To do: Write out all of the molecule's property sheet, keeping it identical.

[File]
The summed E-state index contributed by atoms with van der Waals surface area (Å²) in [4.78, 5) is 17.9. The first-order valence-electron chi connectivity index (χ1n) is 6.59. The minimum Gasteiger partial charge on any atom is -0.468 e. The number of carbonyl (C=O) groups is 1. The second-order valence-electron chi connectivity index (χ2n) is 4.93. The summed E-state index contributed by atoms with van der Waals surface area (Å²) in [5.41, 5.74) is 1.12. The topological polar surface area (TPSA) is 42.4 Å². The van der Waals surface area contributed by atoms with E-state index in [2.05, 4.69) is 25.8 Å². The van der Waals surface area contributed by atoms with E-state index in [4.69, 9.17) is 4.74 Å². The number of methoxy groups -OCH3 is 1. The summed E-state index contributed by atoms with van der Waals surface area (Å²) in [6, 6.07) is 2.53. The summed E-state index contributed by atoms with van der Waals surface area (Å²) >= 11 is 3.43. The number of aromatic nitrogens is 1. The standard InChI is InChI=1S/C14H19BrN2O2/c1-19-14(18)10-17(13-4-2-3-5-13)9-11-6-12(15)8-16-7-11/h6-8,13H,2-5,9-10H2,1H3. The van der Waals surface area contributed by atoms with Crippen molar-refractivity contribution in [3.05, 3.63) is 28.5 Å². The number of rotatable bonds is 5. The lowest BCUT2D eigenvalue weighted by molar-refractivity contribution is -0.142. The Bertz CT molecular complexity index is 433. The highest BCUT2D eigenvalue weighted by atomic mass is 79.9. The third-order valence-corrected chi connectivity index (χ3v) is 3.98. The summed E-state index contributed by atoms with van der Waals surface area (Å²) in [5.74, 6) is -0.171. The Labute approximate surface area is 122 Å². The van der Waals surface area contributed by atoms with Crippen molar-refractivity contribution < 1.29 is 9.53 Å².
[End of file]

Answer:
The summed E-state index contributed by atoms with van der Waals surface area (Å²) in [4.78, 5) is 17.9. The first-order valence-electron chi connectivity index (χ1n) is 6.59. The minimum Gasteiger partial charge on any atom is -0.468 e. The number of carbonyl (C=O) groups is 1. The second-order valence-electron chi connectivity index (χ2n) is 4.93. The summed E-state index contributed by atoms with van der Waals surface area (Å²) in [5.41, 5.74) is 1.12. The topological polar surface area (TPSA) is 42.4 Å². The van der Waals surface area contributed by atoms with E-state index in [2.05, 4.69) is 25.8 Å². The van der Waals surface area contributed by atoms with E-state index in [4.69, 9.17) is 4.74 Å². The number of methoxy groups -OCH3 is 1. The summed E-state index contributed by atoms with van der Waals surface area (Å²) in [6, 6.07) is 2.53. The summed E-state index contributed by atoms with van der Waals surface area (Å²) >= 11 is 3.43. The number of aromatic nitrogens is 1. The standard InChI is InChI=1S/C14H19BrN2O2/c1-19-14(18)10-17(13-4-2-3-5-13)9-11-6-12(15)8-16-7-11/h6-8,13H,2-5,9-10H2,1H3. The van der Waals surface area contributed by atoms with Crippen molar-refractivity contribution in [3.05, 3.63) is 28.5 Å². The number of rotatable bonds is 5. The lowest BCUT2D eigenvalue weighted by molar-refractivity contribution is -0.142. The Bertz CT molecular complexity index is 433. The highest BCUT2D eigenvalue weighted by atomic mass is 79.9. The third-order valence-corrected chi connectivity index (χ3v) is 3.98. The summed E-state index contributed by atoms with van der Waals surface area (Å²) in [5.74, 6) is -0.171. The Labute approximate surface area is 122 Å². The van der Waals surface area contributed by atoms with Crippen molar-refractivity contribution < 1.29 is 9.53 Å².